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The Ebola virus outbreak in West Africa is five months old and has killed nearly 900 people.
But in the last few days, Americans have found it closer to home with the arrival of two U.S. Ebola patients to Atlanta as well as headlines announcing the testing of ill patients that recently traveled from West Africa.
Despite the overall concerns, what's happened so far shows that the country's medical system is working to keep the Ebola virus from catching fire in the U.S., said internist Pascal Jame Imperato.
"We have the medical infrastructure in place to take care of the problem," said Imperato, who is dean of the school of Public Health at SUNY Downstate Medical Center.
And because Ebola symptoms are somewhat common in other diseases as well, conditions can confuse medical workers on whether someone has Ebola or not, Imperato said.
"It's a deadly disease for sure, but I'm not concerned about it spreading in the U.S.," he added.
Recent fears started when two American aid workers were diagnosed with Ebola in Liberia. They are currently undergoing treatment at Emory University Hospital in Atlanta, Georgia.
In New York City, a man was tested at Mount Sinai Hospital after arriving in its emergency room Monday with a high fever and gastrointestinal complaints. But, so far the city's health department has said the man is "unlikely to have Ebola. "
And in Ohio, a 46-year-old Columbus resident tested negative for the virus.
Just this weekend, the Centers for Disease Control said the Ebola virus is out of control and has advised against non-essential travel to West Africa.
And British Airways suspended flights Tuesday to and from Liberia and Sierra Leone until August 31, as the two West African nations battle with the world's largest and deadliest Ebola outbreak.
Liberia is believed to be where the first cases of this latest outbreak started. An estimated 1,600 people in the three countries have the disease leaving more than 887 dead.
But that death toll is expected to rise in the weeks ahead.
Meanwhile, the World Health Organization last week said it planned to launch a $100 million campaign with the aid of member West African countries to help stop the Ebola spread.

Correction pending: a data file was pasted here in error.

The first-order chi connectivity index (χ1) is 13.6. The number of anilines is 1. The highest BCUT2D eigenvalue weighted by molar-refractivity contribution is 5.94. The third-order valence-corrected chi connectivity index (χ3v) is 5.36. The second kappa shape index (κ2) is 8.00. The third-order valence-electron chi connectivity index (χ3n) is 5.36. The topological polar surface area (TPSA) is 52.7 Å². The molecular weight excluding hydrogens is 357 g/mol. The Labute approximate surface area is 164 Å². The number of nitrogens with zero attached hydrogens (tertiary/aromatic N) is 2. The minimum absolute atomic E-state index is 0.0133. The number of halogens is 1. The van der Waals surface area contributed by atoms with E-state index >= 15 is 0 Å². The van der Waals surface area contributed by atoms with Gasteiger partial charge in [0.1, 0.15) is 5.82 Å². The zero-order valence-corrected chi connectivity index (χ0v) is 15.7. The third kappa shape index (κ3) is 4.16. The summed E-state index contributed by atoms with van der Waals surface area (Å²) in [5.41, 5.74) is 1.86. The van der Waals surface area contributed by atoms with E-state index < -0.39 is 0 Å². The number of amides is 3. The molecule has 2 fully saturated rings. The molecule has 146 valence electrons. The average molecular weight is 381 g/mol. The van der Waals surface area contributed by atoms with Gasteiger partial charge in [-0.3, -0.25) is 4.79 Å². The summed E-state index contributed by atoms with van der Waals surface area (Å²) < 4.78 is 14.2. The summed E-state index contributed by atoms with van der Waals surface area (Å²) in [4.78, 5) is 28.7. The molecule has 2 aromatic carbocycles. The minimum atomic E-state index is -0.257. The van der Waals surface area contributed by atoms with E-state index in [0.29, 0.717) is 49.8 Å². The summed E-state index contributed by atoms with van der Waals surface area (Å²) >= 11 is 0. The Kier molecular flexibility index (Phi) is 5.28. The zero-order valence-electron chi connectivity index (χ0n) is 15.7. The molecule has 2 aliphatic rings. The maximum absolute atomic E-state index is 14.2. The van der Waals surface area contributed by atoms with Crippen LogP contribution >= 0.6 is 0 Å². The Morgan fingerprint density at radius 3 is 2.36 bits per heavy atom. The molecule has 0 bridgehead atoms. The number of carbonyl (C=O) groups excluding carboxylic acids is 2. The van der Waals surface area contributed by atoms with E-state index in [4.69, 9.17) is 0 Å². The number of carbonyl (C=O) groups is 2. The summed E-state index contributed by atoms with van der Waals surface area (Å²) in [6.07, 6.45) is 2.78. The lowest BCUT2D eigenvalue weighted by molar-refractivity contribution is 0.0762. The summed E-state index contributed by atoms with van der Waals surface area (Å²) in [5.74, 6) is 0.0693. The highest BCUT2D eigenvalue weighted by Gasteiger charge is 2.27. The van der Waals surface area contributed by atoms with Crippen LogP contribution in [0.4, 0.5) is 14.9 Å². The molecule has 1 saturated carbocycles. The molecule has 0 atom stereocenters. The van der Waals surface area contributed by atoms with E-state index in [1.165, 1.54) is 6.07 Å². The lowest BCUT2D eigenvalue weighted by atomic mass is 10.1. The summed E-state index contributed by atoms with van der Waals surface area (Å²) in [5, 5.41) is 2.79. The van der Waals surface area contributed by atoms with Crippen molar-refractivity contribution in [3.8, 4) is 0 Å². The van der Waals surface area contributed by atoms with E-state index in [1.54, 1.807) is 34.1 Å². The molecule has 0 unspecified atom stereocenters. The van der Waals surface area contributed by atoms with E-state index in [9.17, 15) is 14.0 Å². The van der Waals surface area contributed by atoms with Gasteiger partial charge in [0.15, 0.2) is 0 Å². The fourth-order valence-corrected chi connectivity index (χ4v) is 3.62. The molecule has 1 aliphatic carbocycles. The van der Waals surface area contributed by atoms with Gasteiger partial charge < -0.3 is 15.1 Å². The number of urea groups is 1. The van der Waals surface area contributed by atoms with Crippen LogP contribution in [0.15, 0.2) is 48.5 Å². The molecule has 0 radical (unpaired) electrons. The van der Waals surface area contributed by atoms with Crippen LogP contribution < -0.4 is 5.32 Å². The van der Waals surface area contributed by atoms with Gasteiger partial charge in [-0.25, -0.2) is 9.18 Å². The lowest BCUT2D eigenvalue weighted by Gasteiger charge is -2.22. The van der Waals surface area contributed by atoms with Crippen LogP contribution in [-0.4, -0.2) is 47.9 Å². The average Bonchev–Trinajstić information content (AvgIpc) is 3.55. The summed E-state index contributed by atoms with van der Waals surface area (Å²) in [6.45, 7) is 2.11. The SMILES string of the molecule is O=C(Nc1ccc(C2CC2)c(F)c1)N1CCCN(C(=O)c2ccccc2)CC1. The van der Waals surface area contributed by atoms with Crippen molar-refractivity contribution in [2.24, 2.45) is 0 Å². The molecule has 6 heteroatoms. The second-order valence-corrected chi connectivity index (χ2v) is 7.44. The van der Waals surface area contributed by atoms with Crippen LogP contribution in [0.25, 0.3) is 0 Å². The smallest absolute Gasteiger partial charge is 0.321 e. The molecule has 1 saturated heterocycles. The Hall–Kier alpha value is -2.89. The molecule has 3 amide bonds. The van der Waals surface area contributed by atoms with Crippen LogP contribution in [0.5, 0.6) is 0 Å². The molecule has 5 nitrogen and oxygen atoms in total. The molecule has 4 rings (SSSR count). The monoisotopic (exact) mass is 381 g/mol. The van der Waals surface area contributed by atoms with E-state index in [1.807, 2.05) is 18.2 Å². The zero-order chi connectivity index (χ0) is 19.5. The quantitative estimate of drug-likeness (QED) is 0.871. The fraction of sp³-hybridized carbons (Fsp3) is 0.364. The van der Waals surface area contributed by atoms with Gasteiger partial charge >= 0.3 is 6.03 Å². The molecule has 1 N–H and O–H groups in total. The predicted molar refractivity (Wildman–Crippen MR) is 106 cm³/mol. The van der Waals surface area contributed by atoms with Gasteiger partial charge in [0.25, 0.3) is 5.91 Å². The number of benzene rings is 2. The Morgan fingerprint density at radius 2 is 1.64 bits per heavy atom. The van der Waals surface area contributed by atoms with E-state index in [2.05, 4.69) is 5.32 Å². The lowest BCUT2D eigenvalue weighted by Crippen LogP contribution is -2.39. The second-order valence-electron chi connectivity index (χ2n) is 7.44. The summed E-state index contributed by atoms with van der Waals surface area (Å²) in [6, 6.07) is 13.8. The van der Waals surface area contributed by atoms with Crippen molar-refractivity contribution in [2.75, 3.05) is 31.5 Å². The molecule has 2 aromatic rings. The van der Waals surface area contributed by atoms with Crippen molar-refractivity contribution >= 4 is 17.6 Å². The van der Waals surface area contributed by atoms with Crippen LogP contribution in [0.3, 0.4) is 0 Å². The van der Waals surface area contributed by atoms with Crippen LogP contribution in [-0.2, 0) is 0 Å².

Previous Ebola outbreaks in Africa, though deadly, have burned themselves out. But experts aren't sure about this one.
"Whether this outbreak will spread even more is hard to say," said Alessandro Vespignani, who is a professor of physics and computer science at Northeastern University.
Vespignani has created computer models to track the potential spread of deadly viruses like the lethal avian flu virus.
"But there's one country worth watching and that's Nigeria," Vespignani said.
He added that Nigeria has had a few cases of Ebola and because it's a more populous country than nearby by Sierra Leone or Liberia, the spread of the virus in Nigeria could mean it will spread to other places in Africa.
Ebola is a severe and nearly always fatal disease to humans, according to WHO.
There are several strains with an incubation period of up to 21 days after infection.
Symptoms include fever, weakness, muscle pain, headache and sore throat. This is followed by vomiting, diarrhea, rash, impaired kidney and liver function and, in some cases, both internal and external bleeding.
What's helping the spread among Africans is that the outbreak has reached more populated areas than during past outbreaks.
Also, burial practices, which include washing the bodies of victims, is spreading the virus. The situation is exacerbated as relatives hide virus carriers from proper medical aid and instead pursue home remedies.
"There has to be better infection control and more education for people in Africa about the dangers of exposure to victims," said Scott Lillibridge, of Texas A&M University's Health Science Center School of Public Health.
Ebola was introduced in the U.S. when it was found in quarantined monkeys imported from the Philippines in 1989, 1990 and 1996.
But no human infections were discovered.
What the media attention is doing now, said Gerald Parker, is reminding everyone that infectious disease outbreaks happen more often in today's highly connected world.
"It's easy to get complacent in between the outbreaks," said Parker, who is vice president for public health and response at Texas A&M's health center.
"But we are seeing more of these over time and it's good to keep the public aware of them," he said.
—By CNBC's Mark Koba